What is “sports tourism?”
Sports tourism is where the primary motivation for a tourist to visit a particular destination is a sports event. Sports tourists are often looking for more traditional touristic or leisure elements to reinforce the experience of the visit.
The Hatfield McCoy Marathon began in 2000 and has taken place the second weekend in June every year since.
David Hatfield started the race in 2000 as race director, and Alexis Batuasa joined him as assistant race director in 2012 after having competed in the race in 2009.
What began as two races, a half marathon and marathon has now evolved to include five running options:
- The Hatfield McCoy Marathon,
- Blackberry Mountain Half Marathon,
- River Road Half Marathon,
- Double Half Marathon,
- …and a 5K.
The Marathon has you running through Kentucky and West Virginia, taking you back in time through the history of the Hatfields and McCoys. The night before the race, organizers put on a skit starring “Devil” Anse Hatfield and Randall McCoy re-enactors.
The race is listed on The Weather Channel’s “15 Toughest Marathons in the World,” and was recognized by Runners World Magazine last January/February issue – as one of the “Bucket List: 10 Fun Marathons.” And it was rewarded this year with the 2016 Kentucky State Marathon Championship with the Road Runners Club of America.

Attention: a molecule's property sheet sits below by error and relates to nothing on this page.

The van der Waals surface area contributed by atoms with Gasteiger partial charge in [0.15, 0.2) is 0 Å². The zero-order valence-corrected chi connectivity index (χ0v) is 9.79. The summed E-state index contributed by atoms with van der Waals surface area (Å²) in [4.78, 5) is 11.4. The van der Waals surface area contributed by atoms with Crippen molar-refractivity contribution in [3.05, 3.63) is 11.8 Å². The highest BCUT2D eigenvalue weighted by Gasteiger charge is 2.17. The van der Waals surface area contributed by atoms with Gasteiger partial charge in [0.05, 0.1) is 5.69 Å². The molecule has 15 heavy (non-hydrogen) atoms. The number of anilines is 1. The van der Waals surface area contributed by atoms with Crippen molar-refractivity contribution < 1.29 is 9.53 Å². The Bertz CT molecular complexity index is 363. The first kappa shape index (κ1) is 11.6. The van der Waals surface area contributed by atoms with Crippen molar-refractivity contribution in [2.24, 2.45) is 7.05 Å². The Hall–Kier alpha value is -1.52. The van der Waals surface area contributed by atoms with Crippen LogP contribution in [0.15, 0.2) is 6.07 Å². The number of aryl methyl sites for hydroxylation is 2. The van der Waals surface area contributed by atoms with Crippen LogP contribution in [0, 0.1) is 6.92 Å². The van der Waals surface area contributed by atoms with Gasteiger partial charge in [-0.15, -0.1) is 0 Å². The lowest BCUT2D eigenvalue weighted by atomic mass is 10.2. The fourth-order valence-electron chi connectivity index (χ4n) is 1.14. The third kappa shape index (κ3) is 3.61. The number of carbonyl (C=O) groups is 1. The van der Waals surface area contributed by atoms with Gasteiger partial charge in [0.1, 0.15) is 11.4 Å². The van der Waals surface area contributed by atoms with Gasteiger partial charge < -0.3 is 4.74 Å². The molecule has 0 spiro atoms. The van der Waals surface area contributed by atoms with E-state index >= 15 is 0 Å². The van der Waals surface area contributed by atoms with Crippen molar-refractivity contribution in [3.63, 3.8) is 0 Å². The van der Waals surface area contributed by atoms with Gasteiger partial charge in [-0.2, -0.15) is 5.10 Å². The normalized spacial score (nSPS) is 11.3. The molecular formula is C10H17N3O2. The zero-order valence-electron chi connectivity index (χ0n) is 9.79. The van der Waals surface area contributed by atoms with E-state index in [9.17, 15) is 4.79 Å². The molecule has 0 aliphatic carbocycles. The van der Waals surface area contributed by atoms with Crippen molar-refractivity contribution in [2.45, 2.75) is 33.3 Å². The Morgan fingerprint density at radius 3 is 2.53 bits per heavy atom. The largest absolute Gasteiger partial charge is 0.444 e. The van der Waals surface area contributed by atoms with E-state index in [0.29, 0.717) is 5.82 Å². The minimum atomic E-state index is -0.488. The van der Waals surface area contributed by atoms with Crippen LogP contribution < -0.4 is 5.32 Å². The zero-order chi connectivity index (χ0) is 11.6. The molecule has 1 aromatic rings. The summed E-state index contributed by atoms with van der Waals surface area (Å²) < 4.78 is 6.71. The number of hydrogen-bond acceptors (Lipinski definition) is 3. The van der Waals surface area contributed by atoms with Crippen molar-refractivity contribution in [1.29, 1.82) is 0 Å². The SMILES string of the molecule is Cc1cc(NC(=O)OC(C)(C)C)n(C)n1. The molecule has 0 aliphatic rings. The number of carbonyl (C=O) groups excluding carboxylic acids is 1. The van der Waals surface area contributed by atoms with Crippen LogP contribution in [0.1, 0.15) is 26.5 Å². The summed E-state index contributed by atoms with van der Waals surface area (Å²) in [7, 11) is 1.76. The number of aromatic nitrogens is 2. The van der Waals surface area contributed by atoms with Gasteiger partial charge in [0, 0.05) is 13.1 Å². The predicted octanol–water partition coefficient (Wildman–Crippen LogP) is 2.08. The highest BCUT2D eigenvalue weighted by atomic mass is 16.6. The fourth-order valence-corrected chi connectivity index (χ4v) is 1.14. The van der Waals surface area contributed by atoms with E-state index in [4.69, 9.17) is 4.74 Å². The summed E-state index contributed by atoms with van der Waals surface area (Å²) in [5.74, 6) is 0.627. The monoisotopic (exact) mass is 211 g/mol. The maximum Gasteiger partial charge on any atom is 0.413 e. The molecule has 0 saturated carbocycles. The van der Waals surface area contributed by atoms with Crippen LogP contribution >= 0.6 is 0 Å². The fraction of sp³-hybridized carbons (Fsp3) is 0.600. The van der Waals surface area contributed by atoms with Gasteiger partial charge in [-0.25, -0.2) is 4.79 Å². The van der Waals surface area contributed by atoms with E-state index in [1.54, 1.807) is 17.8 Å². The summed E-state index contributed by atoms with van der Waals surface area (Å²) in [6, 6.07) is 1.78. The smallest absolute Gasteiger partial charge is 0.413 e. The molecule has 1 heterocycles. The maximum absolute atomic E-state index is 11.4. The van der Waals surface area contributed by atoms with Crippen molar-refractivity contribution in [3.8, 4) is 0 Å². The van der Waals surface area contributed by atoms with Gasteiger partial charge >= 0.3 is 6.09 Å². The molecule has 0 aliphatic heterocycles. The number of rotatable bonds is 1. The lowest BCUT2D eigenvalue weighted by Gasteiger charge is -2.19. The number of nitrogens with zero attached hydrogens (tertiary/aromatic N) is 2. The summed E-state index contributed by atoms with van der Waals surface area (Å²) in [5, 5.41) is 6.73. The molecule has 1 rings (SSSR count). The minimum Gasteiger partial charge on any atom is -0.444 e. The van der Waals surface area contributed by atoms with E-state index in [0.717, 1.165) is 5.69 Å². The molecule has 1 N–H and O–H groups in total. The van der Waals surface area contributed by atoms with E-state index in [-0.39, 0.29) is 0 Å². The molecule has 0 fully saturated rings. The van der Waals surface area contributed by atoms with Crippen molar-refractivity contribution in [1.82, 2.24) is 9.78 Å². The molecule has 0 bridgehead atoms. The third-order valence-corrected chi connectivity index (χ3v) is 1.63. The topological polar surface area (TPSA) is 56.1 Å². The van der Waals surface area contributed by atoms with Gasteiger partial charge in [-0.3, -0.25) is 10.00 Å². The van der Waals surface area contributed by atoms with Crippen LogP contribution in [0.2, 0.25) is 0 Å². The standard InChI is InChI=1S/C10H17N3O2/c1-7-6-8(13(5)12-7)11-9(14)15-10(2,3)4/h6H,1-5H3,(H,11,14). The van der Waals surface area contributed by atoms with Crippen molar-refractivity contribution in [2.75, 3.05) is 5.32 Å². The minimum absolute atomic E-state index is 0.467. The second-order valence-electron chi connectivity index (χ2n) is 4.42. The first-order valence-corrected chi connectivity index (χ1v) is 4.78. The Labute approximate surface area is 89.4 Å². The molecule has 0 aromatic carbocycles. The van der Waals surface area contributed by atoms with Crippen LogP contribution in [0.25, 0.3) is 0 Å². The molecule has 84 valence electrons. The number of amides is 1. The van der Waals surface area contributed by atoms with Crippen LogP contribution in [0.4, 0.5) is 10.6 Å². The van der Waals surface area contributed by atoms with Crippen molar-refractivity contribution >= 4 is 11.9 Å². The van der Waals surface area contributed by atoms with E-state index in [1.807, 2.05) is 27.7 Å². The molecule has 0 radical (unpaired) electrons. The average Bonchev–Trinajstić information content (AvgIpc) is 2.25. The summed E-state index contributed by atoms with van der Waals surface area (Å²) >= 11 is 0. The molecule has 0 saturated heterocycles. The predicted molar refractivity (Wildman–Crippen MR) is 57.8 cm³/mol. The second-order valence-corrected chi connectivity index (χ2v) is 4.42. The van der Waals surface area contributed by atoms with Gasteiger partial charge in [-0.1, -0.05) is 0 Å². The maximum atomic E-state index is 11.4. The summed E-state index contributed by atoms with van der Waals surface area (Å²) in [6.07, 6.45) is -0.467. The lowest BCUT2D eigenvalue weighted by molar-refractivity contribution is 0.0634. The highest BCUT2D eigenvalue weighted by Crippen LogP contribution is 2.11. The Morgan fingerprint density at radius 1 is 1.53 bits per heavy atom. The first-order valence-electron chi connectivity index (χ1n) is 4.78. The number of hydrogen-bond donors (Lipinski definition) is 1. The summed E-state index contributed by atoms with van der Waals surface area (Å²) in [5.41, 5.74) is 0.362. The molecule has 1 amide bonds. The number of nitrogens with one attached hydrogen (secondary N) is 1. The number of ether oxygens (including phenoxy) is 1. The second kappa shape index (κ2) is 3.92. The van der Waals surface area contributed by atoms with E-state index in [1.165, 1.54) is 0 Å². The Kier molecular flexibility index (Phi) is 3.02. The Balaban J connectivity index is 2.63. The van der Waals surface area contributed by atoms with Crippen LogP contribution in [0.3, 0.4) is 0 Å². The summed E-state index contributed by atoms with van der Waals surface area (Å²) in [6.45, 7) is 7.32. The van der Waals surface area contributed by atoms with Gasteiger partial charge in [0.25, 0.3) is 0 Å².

“The Hatfield McCoy Marathon is the #1 event when it comes to the economic impact for the region,” Batuasa says. “Runners and their families come from all around the country and the world and spend a weekend in Hatfield McCoy Country.”
“The community is key when putting on a huge event like this. The local running club, the Tug Valley Road Runners Club, helps put it on with the likes of volunteers from all around the region with local fire departments, civic organizations and businesses, law enforcement, chamber of commerce, churches, and more!”
Residents of the region have been able to see the benefits of the annual race to the region through the years. This has resulted in everyone pitching in across all sectors every year to make this event better and better.
According to a Tourism Impact Study by WVU Extension Professor Bill Richardson, the race generated $670,000 in direct spending and at least $2,010,000 in economic impact in 2014.
“For our region, it is estimated that the race brought in $402,000 in income and $1,206,000 in impact,” the report states. “For the town of Williamson, the estimated income was $192,960 and the impact $578,880. The Hatfield McCoy Marathon is the single largest tourism event in Williamson.”
Is sports tourism an industry that other communities across the state can capitalize on? Most definitely! Fayetteville is another that is already doing it.
So what about rail-trails and water trails?
Check out this annual paddle tour in Michigan: Paddle a Kayak Between 6 Different Breweries on the Traverse City Beer Tour